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From Barnes & NobleBarnes & Noble Discover Great New Writers
The sight of a great white shark attacking a 300-pound elephant seal is bloody, violent, and compelling. But reading about it is downright frightening. In The Devil's Teeth, Casey, a spunky, diminutive blonde who refers to herself as the least likely candidate to hang out in the "spookiest place in the world," stands in a toylike boat while the enormous creatures orbit below.
"Biologist Edward O. Wilson summed it up beautifully when he wrote, 'In a deeply tribal way, we love our monsters.' " And love them, Casey does. Leaving the blacktop, high heels and happy hours of city life behind, she embarks on a bumpy boat ride to this exotic suburb of San Francisco. Just 27 miles due west of the Golden Gate Bridge, jutting from the Pacific like the fangs of a sea monster, lie the Farallon Islands. A craggy, wild archipelago, these are little more than a series of guano-covered granite protrusions, barren, continually battered by storms, and blanketed by fog. The Los Angeles Times described them as "the most forbidding piece of real estate in America, if not the world." It is here that Casey has come to find out more about the elusive great white sharks, her eyes trained on them as on a hypnotist's coin.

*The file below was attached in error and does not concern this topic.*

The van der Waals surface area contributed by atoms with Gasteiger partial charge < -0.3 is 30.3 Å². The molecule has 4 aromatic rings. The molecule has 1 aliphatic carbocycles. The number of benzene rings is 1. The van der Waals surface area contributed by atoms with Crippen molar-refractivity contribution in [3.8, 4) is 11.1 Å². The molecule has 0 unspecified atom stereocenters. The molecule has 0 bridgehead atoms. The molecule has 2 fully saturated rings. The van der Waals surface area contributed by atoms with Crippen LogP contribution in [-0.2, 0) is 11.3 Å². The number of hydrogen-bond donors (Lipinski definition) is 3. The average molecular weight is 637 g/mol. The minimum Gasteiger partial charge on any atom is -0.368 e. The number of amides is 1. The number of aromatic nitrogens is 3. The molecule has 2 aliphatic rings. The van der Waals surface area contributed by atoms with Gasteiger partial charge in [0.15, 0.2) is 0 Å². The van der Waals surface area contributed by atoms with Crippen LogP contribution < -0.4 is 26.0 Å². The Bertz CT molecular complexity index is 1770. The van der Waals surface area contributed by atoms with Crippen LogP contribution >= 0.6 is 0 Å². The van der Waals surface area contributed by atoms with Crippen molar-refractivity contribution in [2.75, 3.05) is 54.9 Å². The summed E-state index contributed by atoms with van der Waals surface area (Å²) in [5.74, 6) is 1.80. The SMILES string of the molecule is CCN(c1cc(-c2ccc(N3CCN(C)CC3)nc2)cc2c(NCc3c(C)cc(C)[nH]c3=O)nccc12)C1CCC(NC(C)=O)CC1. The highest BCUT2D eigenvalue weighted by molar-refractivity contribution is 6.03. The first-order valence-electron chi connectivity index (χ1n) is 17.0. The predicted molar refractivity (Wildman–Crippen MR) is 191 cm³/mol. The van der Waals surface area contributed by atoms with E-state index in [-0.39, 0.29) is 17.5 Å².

Every fall, the Farallones witness the regular spilling of blood. For in this eerie wildlife refuge, nature plays hardball every day. Home to one of the largest colonies of nesting seabirds in the Pacific, the Farallones also host thousands of marine mammals, a few mad scientists, and the largest great white sharks in the world. Sharks with names like "Stumpy," "the queen annihilator of surfboard," "Cuttail" and "Spotty," these hunters return year after year to patrol their favorite haunts and lunch on their favorite meal -- seal. Swimming just under the water's surface, the sharks are "stacked like planes at O'Hare." As big as minivans, these predators aren't cute. But as Casey reports, observing them with a mixture of captivation and terror, they're truly irresistible. And the result of her efforts is a passionately written book of adventure, natural history, and self-discovery. (Fall 2005 Selection)